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HUG - here for all audio enthusiasts

Since its inception ten years ago, the Harbeth User Group's ambition has been to create a lasting knowledge archive. Knowledge is based on facts and observations. Knowledge is timeless. Knowledge is human independent and replicatable. However, we live in new world where thanks to social media, 'facts' have become flexible and personal. HUG operates in that real world.

HUG has two approaches to contributor's Posts. If you have, like us, a scientific mind and are curious about how the ear works, how it can lead us to make the right - and wrong - decisions, and about the technical ins and outs of audio equipment, how it's designed and what choices the designer makes, then the factual area of HUG is for you. The objective methods of comparing audio equipment under controlled conditions has been thoroughly examined here on HUG and elsewhere and can be easily understood and tried with negligible technical knowledge.

Alternatively, if you just like chatting about audio and subjectivity rules for you, then the Subjective Soundings sub-forum is you. If upon examination we think that Posts are better suited to one sub-forum than than the other, they will be redirected during Moderation, which is applied throughout the site.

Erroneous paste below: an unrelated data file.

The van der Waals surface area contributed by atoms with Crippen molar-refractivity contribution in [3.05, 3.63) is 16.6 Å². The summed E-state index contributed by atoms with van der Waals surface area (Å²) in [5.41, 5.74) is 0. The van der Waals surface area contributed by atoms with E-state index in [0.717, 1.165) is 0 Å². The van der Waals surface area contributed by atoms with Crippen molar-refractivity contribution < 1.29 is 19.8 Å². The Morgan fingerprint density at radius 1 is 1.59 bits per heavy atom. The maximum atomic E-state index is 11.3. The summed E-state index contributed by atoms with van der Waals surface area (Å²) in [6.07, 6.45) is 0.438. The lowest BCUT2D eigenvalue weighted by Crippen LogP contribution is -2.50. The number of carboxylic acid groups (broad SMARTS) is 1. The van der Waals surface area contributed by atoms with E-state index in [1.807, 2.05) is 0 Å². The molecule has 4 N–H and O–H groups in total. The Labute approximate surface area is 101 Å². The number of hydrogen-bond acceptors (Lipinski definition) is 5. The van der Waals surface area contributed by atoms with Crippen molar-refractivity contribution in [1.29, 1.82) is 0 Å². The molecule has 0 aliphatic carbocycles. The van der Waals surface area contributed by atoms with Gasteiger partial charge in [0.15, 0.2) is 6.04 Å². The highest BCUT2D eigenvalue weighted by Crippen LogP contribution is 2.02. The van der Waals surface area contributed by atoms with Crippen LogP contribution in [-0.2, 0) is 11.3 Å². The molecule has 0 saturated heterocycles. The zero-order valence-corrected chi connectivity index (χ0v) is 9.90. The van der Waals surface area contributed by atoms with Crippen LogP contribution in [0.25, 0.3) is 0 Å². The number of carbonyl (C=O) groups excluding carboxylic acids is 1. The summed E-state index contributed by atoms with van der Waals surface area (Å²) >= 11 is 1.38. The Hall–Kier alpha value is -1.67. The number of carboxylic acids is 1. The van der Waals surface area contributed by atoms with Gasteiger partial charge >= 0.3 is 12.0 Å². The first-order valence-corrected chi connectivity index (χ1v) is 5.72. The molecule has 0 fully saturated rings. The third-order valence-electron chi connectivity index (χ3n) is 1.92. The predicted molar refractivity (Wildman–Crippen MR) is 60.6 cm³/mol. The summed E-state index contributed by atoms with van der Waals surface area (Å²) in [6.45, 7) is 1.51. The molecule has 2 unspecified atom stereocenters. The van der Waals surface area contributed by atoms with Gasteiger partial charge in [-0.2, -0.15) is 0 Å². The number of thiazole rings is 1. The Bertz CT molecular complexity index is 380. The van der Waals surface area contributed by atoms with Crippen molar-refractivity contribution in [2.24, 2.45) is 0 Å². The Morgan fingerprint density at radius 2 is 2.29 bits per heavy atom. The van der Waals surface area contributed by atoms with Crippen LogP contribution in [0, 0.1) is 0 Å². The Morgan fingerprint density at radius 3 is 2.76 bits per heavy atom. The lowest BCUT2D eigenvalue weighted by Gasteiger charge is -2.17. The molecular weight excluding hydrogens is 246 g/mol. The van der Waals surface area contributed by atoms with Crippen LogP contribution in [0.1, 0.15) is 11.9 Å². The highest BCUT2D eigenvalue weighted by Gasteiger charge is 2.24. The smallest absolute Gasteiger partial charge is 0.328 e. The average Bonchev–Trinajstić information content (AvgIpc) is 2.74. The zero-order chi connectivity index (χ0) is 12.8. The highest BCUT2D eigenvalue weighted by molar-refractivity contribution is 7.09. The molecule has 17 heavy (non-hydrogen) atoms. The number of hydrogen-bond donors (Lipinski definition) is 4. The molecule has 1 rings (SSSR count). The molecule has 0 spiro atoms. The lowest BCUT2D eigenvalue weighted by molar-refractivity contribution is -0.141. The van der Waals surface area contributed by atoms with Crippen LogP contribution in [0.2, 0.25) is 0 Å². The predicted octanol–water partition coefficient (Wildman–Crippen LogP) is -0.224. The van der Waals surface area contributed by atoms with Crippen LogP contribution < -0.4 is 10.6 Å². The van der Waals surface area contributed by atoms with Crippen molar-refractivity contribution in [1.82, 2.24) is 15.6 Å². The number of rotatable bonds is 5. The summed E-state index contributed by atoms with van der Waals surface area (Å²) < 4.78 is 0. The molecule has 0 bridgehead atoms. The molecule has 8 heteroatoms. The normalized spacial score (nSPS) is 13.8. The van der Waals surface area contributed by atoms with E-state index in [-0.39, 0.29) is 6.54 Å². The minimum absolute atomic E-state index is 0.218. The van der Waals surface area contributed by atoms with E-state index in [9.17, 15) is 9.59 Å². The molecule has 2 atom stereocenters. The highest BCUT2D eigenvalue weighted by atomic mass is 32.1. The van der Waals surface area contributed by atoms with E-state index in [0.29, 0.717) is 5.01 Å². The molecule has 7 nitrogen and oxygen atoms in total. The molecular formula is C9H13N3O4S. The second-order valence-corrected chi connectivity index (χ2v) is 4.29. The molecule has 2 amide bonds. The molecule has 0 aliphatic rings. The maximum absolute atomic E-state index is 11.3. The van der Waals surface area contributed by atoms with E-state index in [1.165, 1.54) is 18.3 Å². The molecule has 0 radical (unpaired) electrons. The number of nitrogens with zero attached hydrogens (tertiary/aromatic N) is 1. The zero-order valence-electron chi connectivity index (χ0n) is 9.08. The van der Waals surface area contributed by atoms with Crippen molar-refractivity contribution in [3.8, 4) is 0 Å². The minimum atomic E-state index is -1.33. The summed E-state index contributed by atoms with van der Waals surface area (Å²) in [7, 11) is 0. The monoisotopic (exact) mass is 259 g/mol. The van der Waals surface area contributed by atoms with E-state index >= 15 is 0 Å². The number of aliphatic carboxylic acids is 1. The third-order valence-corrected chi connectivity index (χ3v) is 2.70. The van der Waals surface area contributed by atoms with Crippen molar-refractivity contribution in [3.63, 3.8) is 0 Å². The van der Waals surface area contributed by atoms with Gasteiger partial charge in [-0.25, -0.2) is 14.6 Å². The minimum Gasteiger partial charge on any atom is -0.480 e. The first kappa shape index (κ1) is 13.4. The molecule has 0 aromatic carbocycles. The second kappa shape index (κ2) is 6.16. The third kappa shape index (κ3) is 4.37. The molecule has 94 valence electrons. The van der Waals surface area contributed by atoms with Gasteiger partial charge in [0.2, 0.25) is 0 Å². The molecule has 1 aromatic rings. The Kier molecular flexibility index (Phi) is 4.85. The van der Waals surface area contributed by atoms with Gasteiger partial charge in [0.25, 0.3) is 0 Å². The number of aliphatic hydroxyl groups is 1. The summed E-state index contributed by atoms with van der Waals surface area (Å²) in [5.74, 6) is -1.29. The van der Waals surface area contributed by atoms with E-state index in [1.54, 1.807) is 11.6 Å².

Questions and Posts about, for example, 'does amplifier A sounds better than amplifier B' or 'which speaker stands or cables are best' are suitable for the Subjective Soundings area.

The Moderators' decision is final in all matters regarding what appears here. That said, very few Posts are rejected. HUG Moderation individually spell and layout checks Posts for clarity but due to the workload, Posts in the Subjective Soundings area, from Oct. 2016 will not be. We regret that but we are unable to accept Posts that present what we consider to be free advertising for products that Harbeth does not make.

That's it! Enjoy!

{Updated Nov. 2016A}
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Ultimate Integrated Amp For Compact 7ES-3 and SHL-5

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  • #16
    Re: Blind listening tests of speakers

    I've been harping on about the dangers of sighted (rather than blind, unsighted) listening test here for years. Nobody has taken me seriously, so it's good to have an ally! Just to restate the obvious: we are visual animals. Everyone knows that when a pretty girl enters the room, all heads turn towards her. That's how we are built - pretty things (people, houses, paintings, flowers, cars, jewellery, clothes, cameras, films...) appeal to us and the very same applies to the appraisal of hi-fi equipment. Once we've admired the beautiful milled aluminium panels, run our hands over the soft curves, been wowed by the gold connectors, our soul is as lost to the product as if that same girl had strolled across the room and whispered in our ear. It's all part of the human condition! But a Harbeth is really capital equipment, not throw away consumer goods. Different rules apply. The cosmetics are intentionally restrained, understated, conservative. We could easily repackage the products but that would move us out of our market niche and into unknown, dangerous and fiercely competitive territory.